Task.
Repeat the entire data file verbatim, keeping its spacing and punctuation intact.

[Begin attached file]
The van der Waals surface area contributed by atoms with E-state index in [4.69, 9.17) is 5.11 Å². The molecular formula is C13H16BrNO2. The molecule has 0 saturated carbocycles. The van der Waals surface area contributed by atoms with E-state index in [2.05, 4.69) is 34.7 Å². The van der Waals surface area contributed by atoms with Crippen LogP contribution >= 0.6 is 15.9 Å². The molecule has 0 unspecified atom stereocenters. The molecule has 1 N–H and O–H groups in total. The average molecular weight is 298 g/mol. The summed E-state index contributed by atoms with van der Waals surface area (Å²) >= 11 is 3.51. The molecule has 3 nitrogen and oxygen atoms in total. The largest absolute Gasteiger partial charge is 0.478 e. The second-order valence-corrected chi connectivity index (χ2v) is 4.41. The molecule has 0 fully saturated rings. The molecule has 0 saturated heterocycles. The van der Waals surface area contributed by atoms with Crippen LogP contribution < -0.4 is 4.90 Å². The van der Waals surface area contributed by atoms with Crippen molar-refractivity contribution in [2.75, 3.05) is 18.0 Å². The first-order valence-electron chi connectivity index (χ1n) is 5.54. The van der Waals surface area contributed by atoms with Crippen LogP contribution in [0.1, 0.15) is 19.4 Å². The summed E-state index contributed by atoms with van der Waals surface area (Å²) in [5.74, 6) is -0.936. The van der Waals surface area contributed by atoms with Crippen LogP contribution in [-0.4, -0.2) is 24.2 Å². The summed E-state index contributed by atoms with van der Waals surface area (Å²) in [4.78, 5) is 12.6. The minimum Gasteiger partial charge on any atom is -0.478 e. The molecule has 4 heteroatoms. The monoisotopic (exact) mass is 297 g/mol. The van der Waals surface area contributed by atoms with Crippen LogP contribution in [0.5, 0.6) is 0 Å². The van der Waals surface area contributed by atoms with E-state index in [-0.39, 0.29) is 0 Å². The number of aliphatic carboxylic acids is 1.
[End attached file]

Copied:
The van der Waals surface area contributed by atoms with E-state index in [4.69, 9.17) is 5.11 Å². The molecular formula is C13H16BrNO2. The molecule has 0 saturated carbocycles. The van der Waals surface area contributed by atoms with E-state index in [2.05, 4.69) is 34.7 Å². The van der Waals surface area contributed by atoms with Crippen LogP contribution >= 0.6 is 15.9 Å². The molecule has 0 unspecified atom stereocenters. The molecule has 1 N–H and O–H groups in total. The average molecular weight is 298 g/mol. The summed E-state index contributed by atoms with van der Waals surface area (Å²) >= 11 is 3.51. The molecule has 3 nitrogen and oxygen atoms in total. The largest absolute Gasteiger partial charge is 0.478 e. The second-order valence-corrected chi connectivity index (χ2v) is 4.41. The molecule has 0 fully saturated rings. The molecule has 0 saturated heterocycles. The van der Waals surface area contributed by atoms with Crippen LogP contribution < -0.4 is 4.90 Å². The van der Waals surface area contributed by atoms with Crippen molar-refractivity contribution in [2.75, 3.05) is 18.0 Å². The first-order valence-electron chi connectivity index (χ1n) is 5.54. The van der Waals surface area contributed by atoms with Crippen LogP contribution in [0.1, 0.15) is 19.4 Å². The summed E-state index contributed by atoms with van der Waals surface area (Å²) in [5.74, 6) is -0.936. The van der Waals surface area contributed by atoms with Crippen LogP contribution in [-0.4, -0.2) is 24.2 Å². The summed E-state index contributed by atoms with van der Waals surface area (Å²) in [4.78, 5) is 12.6. The minimum Gasteiger partial charge on any atom is -0.478 e. The molecule has 4 heteroatoms. The monoisotopic (exact) mass is 297 g/mol. The van der Waals surface area contributed by atoms with Crippen LogP contribution in [0.5, 0.6) is 0 Å². The van der Waals surface area contributed by atoms with E-state index in [-0.39, 0.29) is 0 Å². The number of aliphatic carboxylic acids is 1.